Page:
Towards Personalised Medicine
Between two and five babies in 100 are born with some defects that may require medical interventions. Clinical treatment of physical abnormalities often involves invasive surgery, which can be associated with serious complications, long stays in intensive care, prolonged hospitalisation, and even death. As devices and tools purposefully designed for treating children born with these defects are rare, clinicians often have to make do, adapting adult devices to the child’s body. This is due to the small size of the paediatric market compared to the adult population market, but also, more importantly, to the huge variations that are encountered in birth defects compared to the adult world. Children born with the same syndrome present many different shapes and sizes of their physical defect. It is clear that in these cases, and unlike treatment of the elderly, one device cannot fit all.
More effort should be put into the development of new methods and technologies to create suitable devices for paediatric patients. These should be customisable for each individual patient in order to offer the best and safest treatment. Personalisation and bespoke devices are already commonly available in people’s life: glasses, dental crowns, foot insoles. Customisation should be even more important and should play a critical role, when the device itself can make the difference between life and death. However, the cost and time demand of their production cannot be met by the biomedical industry, as the research efforts to test each device safety and efficacy are too high. In addition, the bioengineering industry does not have sufficient clinical knowledge and the understanding of different childhood diseases to develop such devices.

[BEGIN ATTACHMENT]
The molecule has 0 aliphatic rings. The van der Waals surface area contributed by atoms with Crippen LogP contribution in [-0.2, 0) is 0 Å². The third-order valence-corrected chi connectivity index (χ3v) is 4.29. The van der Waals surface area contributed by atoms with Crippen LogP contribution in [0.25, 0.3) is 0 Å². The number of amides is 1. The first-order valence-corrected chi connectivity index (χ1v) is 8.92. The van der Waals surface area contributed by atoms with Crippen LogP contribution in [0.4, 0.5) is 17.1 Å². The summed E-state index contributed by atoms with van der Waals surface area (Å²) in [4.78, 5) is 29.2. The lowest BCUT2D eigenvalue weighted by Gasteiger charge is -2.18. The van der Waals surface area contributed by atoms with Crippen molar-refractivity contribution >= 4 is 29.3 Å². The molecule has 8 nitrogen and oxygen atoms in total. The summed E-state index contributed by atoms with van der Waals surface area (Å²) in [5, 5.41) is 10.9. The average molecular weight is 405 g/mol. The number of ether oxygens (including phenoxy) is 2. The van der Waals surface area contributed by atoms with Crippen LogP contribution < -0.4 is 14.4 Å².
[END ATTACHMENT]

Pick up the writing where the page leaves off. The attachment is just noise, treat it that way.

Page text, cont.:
The purpose of this project, led by Dr Schievano (GOSH) is to establish the value and need for computational modelling in device development and to introduce this powerful tool into the clinical environment. The overall objective is to create a robust and validated framework that integrates routinely acquired patient clinical data and mature computational modelling device design techniques to optimise and tailor paediatric interventions.